When Frida began her career as an artist, muralists dominated the Mexican art scene.  They created large public pieces Inspired by the idealism of the Revolution. The murals were executed in fresco, encaustic, mosaic, and relief and themes were politically charged and stressed on Mexico’s pre-colonial history and culture depicting peasants, workers, and people of mixed Indian-European heritage as the heroes who would forge its future. Although Frida was close to muralists such as Rivera, José Clemente Orozco and David Alfaro Siquieros and shared their commitment to socialism and Mexican nationalism, the majority of Frida’s paintings were self-portraits of relatively small size. Among the Muralists Frida developed a close relationship with Diego Rivera whom she later married.

Frida first met Rivera when she joined the Mexican Communist Party and sort advice from the accomplished painter, who was 20 years her senior. The couple married in 1929 and Frida painted a number of paintings depicting their relationship. Both continued their artistic journey travelling together in Mexico and the United States. During this time, Frida developed her artistic style, drawing her main inspiration from Mexican folk culture, and painted mostly small self-portraits which mixed elements from pre-Columbian and Catholic beliefs. Her paintings raised the interest of Surrealist artist André Breton, who arranged for Frida’s first solo exhibition at the Julien Levy Gallery in New York in 1938. Although Frida and Rivera supported each other and flourished as leading artists, their post marital relationship was marked by messy fights and multiple extra-marital affairs on both sides. The 1937 painting Memory, the Heart, shows Frida’s pain over her husband’s affair with her younger sister Christina. A large broken heart at her feet shows the intensity of Frida’s anguish. The couple eventually divorced in 1939 only to remarry a year later.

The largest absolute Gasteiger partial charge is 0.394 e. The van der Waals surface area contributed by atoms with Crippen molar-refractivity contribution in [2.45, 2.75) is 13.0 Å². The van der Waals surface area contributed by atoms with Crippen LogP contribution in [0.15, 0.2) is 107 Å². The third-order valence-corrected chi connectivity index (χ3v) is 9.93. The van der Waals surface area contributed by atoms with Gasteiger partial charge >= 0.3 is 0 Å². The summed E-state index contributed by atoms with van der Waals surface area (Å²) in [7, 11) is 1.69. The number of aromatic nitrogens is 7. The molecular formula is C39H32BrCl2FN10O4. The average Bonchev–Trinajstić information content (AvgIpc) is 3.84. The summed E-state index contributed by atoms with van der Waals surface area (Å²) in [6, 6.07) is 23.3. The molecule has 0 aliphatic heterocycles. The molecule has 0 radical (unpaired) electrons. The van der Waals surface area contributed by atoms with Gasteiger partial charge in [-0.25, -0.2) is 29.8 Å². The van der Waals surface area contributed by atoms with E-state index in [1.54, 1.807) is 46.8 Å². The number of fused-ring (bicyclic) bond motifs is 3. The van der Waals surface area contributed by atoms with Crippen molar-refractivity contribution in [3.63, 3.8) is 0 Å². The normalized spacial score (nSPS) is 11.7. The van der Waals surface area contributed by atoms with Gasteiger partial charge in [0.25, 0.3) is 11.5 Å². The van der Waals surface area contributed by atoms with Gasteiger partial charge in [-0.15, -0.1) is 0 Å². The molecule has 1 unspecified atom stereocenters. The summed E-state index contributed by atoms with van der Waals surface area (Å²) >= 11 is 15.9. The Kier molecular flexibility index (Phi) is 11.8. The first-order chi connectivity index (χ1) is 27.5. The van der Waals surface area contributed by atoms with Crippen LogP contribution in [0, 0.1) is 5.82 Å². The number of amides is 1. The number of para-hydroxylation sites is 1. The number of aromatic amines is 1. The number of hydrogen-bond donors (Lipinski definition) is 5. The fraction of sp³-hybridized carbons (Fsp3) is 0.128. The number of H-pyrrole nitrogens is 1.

In the “International Exhibition of Surrealism” of 1940 at the Galeria de Arte, Mexicano, Frida exhibited her two largest paintings: The Two Fridas and The Wounded Table . Surrealist Andrew Breton considered Frida a surrealistic, a label she rejected, saying she just paints her reality not dreams. However, In 1945, when Don Jose Domingo Lavin asked Frida Kahlo to read the book Moses and Monotheism by Sigmund Freud – whose psychoanalysis works Surrealism is based on – and paint her understanding and interpretation of this book. Frida Kahlo painted Moses, and this painting was recognized as second prize at the annual art exhibition in the Palacio de Bellas Artes.

Throughout the 1940s, Frida participated in exhibitions in Mexico and the United States and worked as an art teacher. She taught at the Escuela Nacional de Pintura, Escultura y Grabado (“La Esmeralda”) and was a founding member of the Seminario de Cultura Mexicana.  Frida struggled to make a living from her art until the mid to late 1940s, as she refused to adapt her style to suit her clients’ wishes. She received two commissions from the Mexican government in the early 1940s. She did not complete the first one, possibly due to her dislike of the subject, and the second commission was rejected by the commissioning body. Nevertheless, she had regular private clients, such as engineer Eduardo Morillo Safa, who ordered more than thirty portraits of family members over the decade. Her financial situation improved when she received a 5000-peso national prize for her painting Moses in 1946 and when The Two Fridas was purchased by the Museo de Arte Moderno in 1947. According to art historian Andrea Kettenmann, by the mid-1940s, her paintings were “featured in the majority of group exhibitions in Mexico.” Further, Martha Zamora wrote that she could “sell whatever she was currently painting; sometimes incomplete pictures were purchased right off the easel.”